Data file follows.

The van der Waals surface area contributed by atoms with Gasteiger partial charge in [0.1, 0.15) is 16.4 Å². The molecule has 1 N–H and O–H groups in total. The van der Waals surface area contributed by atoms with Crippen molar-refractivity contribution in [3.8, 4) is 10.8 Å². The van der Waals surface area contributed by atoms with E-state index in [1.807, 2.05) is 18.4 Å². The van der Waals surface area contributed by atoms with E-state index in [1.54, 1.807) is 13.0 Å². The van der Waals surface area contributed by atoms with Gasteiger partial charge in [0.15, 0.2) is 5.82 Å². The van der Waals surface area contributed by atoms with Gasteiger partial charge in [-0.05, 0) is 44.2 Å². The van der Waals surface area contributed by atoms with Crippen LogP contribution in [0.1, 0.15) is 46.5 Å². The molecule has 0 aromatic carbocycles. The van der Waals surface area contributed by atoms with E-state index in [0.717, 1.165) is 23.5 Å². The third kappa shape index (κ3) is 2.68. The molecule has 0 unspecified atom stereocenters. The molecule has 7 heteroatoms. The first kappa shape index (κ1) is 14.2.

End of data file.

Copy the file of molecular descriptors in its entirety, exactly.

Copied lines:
The van der Waals surface area contributed by atoms with Gasteiger partial charge in [0.1, 0.15) is 16.4 Å². The molecule has 1 N–H and O–H groups in total. The van der Waals surface area contributed by atoms with Crippen molar-refractivity contribution in [3.8, 4) is 10.8 Å². The van der Waals surface area contributed by atoms with E-state index in [1.807, 2.05) is 18.4 Å². The van der Waals surface area contributed by atoms with E-state index in [1.54, 1.807) is 13.0 Å². The van der Waals surface area contributed by atoms with Gasteiger partial charge in [0.15, 0.2) is 5.82 Å². The van der Waals surface area contributed by atoms with Gasteiger partial charge in [-0.05, 0) is 44.2 Å². The van der Waals surface area contributed by atoms with Crippen LogP contribution in [0.1, 0.15) is 46.5 Å². The molecule has 0 aromatic carbocycles. The van der Waals surface area contributed by atoms with E-state index in [0.717, 1.165) is 23.5 Å². The third kappa shape index (κ3) is 2.68. The molecule has 0 unspecified atom stereocenters. The molecule has 7 heteroatoms. The first kappa shape index (κ1) is 14.2.